Gamification: Am I Doing It Right?

My boss is a wise man.  Any time someone on our team attends a professional development event, my boss requires us to share what we’ve learned and what we plan to do with it during a team meeting.  I’ve written about this before – a supervisor who holds employees accountable following a professional development experience is essential to ensuring transfer of learning.  During our team’s weekly meeting this morning, I plan to share the following idea:

The Challenge

My work focuses on developing the skills and abilities of eye bank (as in cornea transplants) professionals around the world (primarily in India).  Once a year we hold a managers’ retreat and over the past several years we’ve honed in on how to ensure these meetings produce a measurable return on our investment.  Every year we ask ourselves if there are ways to better keep our managers engaged and excited to develop new skills once they return to their home eye banks, where they are welcomed back with emails and voicemails and fires that need to be put out after having been away from the office for several days.

The Inspiration

The following idea has been percolating in my mind since viewing this video of Jesse Schell several weeks ago. Jane McGonigal’s general session presentation at last week’s SHRM Talent Management Conference and her book Reality is Broken have really helped paint a picture of what is possible.

The Idea

I’d like to begin this year’s managers’ retreat by introducing a fictional patient – perhaps we’ll call him Ajay – who is corneal blind in both eyes.  Over the next two days, it will be the attendees’ goal to provide two corneas that can restore sight to Ajay.

Where will these managers get these sight-restoring corneas?  They’ll have to earn them.

Biologically, a cornea has five layers.  Over the course of the 2-day retreat, managers will need to complete a series of five challenges based upon each presentation in order to earn a “full cornea”.

For example, we may have three different learning activities (“challenges”) that focus on quality control, another learning activity after a coaching skills session and a final activity after a key performance indicator session.  Pay attention during the sessions, successfully complete each challenge (sometimes in teams, sometimes on your own), and you’ve earned all five layers of your first cornea!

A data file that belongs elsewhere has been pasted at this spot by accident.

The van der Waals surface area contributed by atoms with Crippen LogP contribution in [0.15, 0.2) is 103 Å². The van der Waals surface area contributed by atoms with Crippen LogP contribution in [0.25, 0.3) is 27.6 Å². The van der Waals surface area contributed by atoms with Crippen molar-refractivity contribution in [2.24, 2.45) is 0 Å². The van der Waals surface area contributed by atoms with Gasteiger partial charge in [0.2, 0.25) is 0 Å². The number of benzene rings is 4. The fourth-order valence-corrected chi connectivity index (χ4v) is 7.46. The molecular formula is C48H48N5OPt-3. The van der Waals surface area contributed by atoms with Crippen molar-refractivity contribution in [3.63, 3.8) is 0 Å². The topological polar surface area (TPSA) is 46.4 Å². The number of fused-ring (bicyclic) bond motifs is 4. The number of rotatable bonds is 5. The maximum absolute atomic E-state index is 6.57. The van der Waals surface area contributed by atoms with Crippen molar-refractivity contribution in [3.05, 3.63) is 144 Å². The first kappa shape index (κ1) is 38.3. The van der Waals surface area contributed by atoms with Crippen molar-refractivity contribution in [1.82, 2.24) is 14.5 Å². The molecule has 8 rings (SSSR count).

How will managers earn all five layers of their second cornea?  Come back on time from each days’ morning and afternoon breaks, and show up on time to begin day 2 (since the rules will not have been described prior to day 1, we’ll steer clear of penalizing people for tardiness on the first day).

Since certificates of attendance are a big deal for our training sessions, the certificates from this session will reflect how well each manager did when it comes to restoring Ajay’s sight.  Successfully earning all five layers of both corneas will earn a manager a Certificate of Alleviating Bilateral Blindness.  Those attendees who struggled with tardiness or didn’t quite complete one of the challenges will receive a Certificate of Alleviating Unilateral Blindness.

But that’s not all.  I envision creating additional challenges and certificates when managers apply these skills when they return to their home eye banks.  I envision additional fictional patients and additional corneas to be awarded for those managers who complete a prescribed set of online learning modules and for those managers who contribute a certain amount of content to our community board/wiki.

And I envision a plaque of recognition at next year’s annual meeting for the manager (or managers) who achieve a certain number of corneas following our managers’ retreat.

In Sum

I don’t hold a monopoly on bright ideas.  My team will debate the structure and the merits and we’ll go through a revision process and it could look very different if/when we choose to do something like this later in the year.  My point is that none of these ideas would have been possible if it weren’t for several amazing learning experiences and a supervisor to hold me accountable for figuring out ways to put these experiences into action.

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